266 illustrations of trees including: oak, ocotea catesbyana, olive, orange, Pacific yew, palm, Ceylon palm, sago palm, sabal palm, palmetto, papaw, papaya, paper birch, parasol pine, peach, pear, pecan, persea, persimmon, pignut, pin-oak, pitch pine, plantain, plum, pomegranate, and poplar

Two pears of the Keiffer type.

Kieffer

Two pears of the Keiffer type.

The inside of a Kieffer pear.

Kieffer

The inside of a Kieffer pear.

Oaks are easily recognized by their characteristic leaves and especially by their peculiar fruit, the well-known acorn.

Oak

Oaks are easily recognized by their characteristic leaves and especially by their peculiar fruit, the…

Oak trees grow in many parts of the country.

Oak

Oak trees grow in many parts of the country.

Oak trees grow in many parts of the country.

Oak

Oak trees grow in many parts of the country.

A valuable and well known tree, or its wood.

Oak

A valuable and well known tree, or its wood.

A genus of trees and shrubs widely distributed in the temperate zones of all the continents, but most abundant in North America. They are not common to the tropical regions of South America, Africa, or Australia.

Oak

A genus of trees and shrubs widely distributed in the temperate zones of all the continents, but most…

Oak tree leaf

Oak

Oak tree leaf

An illustration of a large oak tree. Oaks have spirally arranged leaves, with a lobed margin in many species; some have serrated leaves or entire leaves with a smooth margin. The flowers are catkins, produced in spring. The fruit is a nut called an acorn, borne in a cup-like structure known as a cupule; each acorn contains one seed (rarely two or three) and takes 6–18 months to mature, depending on species.

Oak

An illustration of a large oak tree. Oaks have spirally arranged leaves, with a lobed margin in many…

"Acorn and cupule of Quercus Skinneri, natural size; 2. cross section of the acorn, showing the lobed embryo." -Lindley, 1853

Acorn

"Acorn and cupule of Quercus Skinneri, natural size; 2. cross section of the acorn, showing the lobed…

An illustration of an oak branch.

Oak Branch

An illustration of an oak branch.

Eastern Black oak (Quercus velutina), or more commonly known as simply Black Oak is an oak in the red oak (Quercus sect. Lobatae) group of oaks. It is native to eastern North America from southern Ontario south to northern Florida and southern Maine west to northeastern Texas. It is a common tree in the Indiana Dunes and other sandy dunal ecosystems along the southern shores of Lake Michigan. It is most often found in dry well draining upland soils which can be clayey or sandy in nature in most of the rest of its range. In the northern part of its range, black oak is a relatively small tree, reaching a height of 20-25 m (65-80 ft) and a diameter of 90 cm (35 in), but it grows larger in the south and center of its range, where heights of up to 42 m (140 ft) are known. Black Oak is well known to readily hybridize with other members of the red oak (Quercus sect. Lobatae) group of oaks being one parent in at least a dozen different named hybrids. he inner bark of the black oak contains a yellow pigment called quercitron, which was sold commercially in Europe until the 1940s.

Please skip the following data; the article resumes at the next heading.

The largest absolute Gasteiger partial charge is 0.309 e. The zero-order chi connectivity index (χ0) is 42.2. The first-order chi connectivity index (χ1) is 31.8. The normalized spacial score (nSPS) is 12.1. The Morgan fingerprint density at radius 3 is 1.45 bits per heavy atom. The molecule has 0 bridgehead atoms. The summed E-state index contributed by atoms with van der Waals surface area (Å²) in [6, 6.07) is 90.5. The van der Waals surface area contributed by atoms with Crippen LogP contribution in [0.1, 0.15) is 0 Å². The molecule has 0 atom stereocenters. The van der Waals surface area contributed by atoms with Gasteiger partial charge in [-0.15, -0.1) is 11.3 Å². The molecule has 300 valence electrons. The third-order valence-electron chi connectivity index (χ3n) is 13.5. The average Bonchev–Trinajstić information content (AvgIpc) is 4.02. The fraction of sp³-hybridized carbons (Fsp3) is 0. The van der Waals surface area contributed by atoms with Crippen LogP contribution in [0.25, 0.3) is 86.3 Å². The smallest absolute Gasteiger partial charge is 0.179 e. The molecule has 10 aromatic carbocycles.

Eastern Black Oak Branch

Eastern Black oak (Quercus velutina), or more commonly known as simply Black Oak is an oak in the red…

The male flower

Oak Flowers

The male flower

The female flower

Oak Flowers

The female flower

Female flowers of <em>q</em>, pedunculata

Oak Flowers

Female flowers of q, pedunculata

Male flowers of <em>q</em>, sessiliflora

Oak Flowers

Male flowers of q, sessiliflora

Female flowers of <em>q</em>, sessiliflora, after fertilization

Oak Flowers

Female flowers of q, sessiliflora, after fertilization

The various types of oak leaves: "a. Bur oak, b. Live oak, c. Willow oak, d. White oak." -Foster, 1921

Oak Leaves

The various types of oak leaves: "a. Bur oak, b. Live oak, c. Willow oak, d. White oak." -Foster, 1921

"Leaf arrangement of the oak." -Bergen, 1896

Oak Leaves

"Leaf arrangement of the oak." -Bergen, 1896

Giant oak with man.

Oak tree

Giant oak with man.

Oak Tree

Oak Tree

Oak Tree

Also known as Quercus suber. It is a medium-sized oak tree, and it is the primary source of cork for wine bottle stoppers. It is commonly found in southwest Europe and northwest Africa.